mutex.synchronize {
while next_one != ‘B’
resource.wait(mutex)
end
}
puts “B…”
next_one = ‘A’
mutex.synchronize {
resource.signal
}
end
}

a.join
b.join
exit

Robert,

I want to use multi-threading + JRuby to achieve better performance.

My problem has a single input file that contains millions of lines. Each
line is the input of a time-consuming computing and will generate an
output result.

What in my mind is:

  1. the main thread prepares N working threads, and put them into sleep
    state.
  2. the main thread open the input file and pass the file object to each
    thread[:file]
  3. the main thread send a “GO” command to all the working threads
  4. each thread works in the below loop:
    4.1 lock the mutex associated with the file object, read a line, and
    then unlcok. if EOF is encountered, exit from the loop.
    4.2 do the very time-consuming computing
    4.3 put the result to thread.current[:result]
    4.4 signal the main thread to pick up the result
    4.5 go to sleep state (waiting for being waken up by the main thread)
  5. the main thread works in the below loop:
    5.1 go to sleep state until being waken up by one of the working
    threads.
    5.2 check all the working threads’ [:result] and extract them out and
    do some aggregation.
    5.3 for those threads whose result has been picked, send a signal to
    let them proceed with the next line.
  6. once all the working threads finish, the main thread output the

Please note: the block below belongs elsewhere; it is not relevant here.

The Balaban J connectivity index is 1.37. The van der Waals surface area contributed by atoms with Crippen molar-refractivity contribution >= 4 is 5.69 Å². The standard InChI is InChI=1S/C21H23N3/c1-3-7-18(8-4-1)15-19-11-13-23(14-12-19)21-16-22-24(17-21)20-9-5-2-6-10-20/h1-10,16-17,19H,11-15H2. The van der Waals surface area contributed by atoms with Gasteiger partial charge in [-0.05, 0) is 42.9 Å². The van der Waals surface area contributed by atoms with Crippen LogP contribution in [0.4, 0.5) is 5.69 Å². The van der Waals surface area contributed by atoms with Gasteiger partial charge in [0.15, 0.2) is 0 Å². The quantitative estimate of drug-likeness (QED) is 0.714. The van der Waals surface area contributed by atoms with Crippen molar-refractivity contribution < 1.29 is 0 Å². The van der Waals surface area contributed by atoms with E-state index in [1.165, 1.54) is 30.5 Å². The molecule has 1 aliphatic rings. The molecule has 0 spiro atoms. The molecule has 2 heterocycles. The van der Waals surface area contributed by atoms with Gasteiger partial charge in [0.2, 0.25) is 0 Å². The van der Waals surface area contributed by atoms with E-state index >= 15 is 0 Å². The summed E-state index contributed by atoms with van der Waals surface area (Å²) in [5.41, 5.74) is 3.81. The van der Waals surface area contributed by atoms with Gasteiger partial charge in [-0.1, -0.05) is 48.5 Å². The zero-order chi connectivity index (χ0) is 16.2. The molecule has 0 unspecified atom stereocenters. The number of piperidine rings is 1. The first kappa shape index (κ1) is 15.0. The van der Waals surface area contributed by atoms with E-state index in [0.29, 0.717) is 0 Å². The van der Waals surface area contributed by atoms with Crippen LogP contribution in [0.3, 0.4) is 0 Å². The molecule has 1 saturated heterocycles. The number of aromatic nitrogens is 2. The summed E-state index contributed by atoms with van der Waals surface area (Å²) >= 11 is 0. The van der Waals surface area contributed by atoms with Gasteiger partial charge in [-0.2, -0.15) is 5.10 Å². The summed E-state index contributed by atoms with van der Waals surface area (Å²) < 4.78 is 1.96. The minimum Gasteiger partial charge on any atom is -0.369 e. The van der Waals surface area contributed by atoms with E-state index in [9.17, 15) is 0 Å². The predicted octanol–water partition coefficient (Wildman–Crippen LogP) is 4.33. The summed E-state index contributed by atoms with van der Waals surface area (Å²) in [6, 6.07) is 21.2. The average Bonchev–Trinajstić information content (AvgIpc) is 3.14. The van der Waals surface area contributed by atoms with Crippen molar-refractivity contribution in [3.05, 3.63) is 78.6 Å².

aggregated result.

Thank you Robert!

I did not know the Queue/SizedQueue classes. They perfectly meet my
requirements.

Thank you again!

On Mon, May 16, 2011 at 3:19 AM, Zd Yu [email protected] wrote:

  1. the main thread open the input file and pass the file object to each
    thread[:file]
  2. the main thread send a “GO” command to all the working threads

Did you ever hear of blocking queues?

5.2 check all the working threads’ [:result] and extract them out and
do some aggregation.
5.3 for those threads whose result has been picked, send a signal to
let them proceed with the next line.
6. once all the working threads finish, the main thread output the
aggregated result.

This sounds like a very typical application of farmer worker. You
create two queues, one for tasks and one for results. Then you start
a thread which fetches results from the result queue and processes
them. Then you start a number of threads which read from the tasks
queue, process tasks and place results in the result queue. Finally
you use Thread#value to join on the result processor.

untested

require ‘thread’

WORKERS = 5

tasks = SizedQueue.new WORKERS * 10
results = SizedQueue.new WORKERS * 10

agg = Thread.new do
state = Hash.new 0
th = WORKERS

while th > 0
x = results.deq

if Thread === x
  th -= 1
else
  # aggregate
  state[x] += 1
end

end

state
end

workers = WORKERS.times.map do
Thread.new do
until (it = tasks.deq) == tasks
results.enq(process it)
end
results.enq(Thread.current)
end
end

p agg.value

Kind regards

robert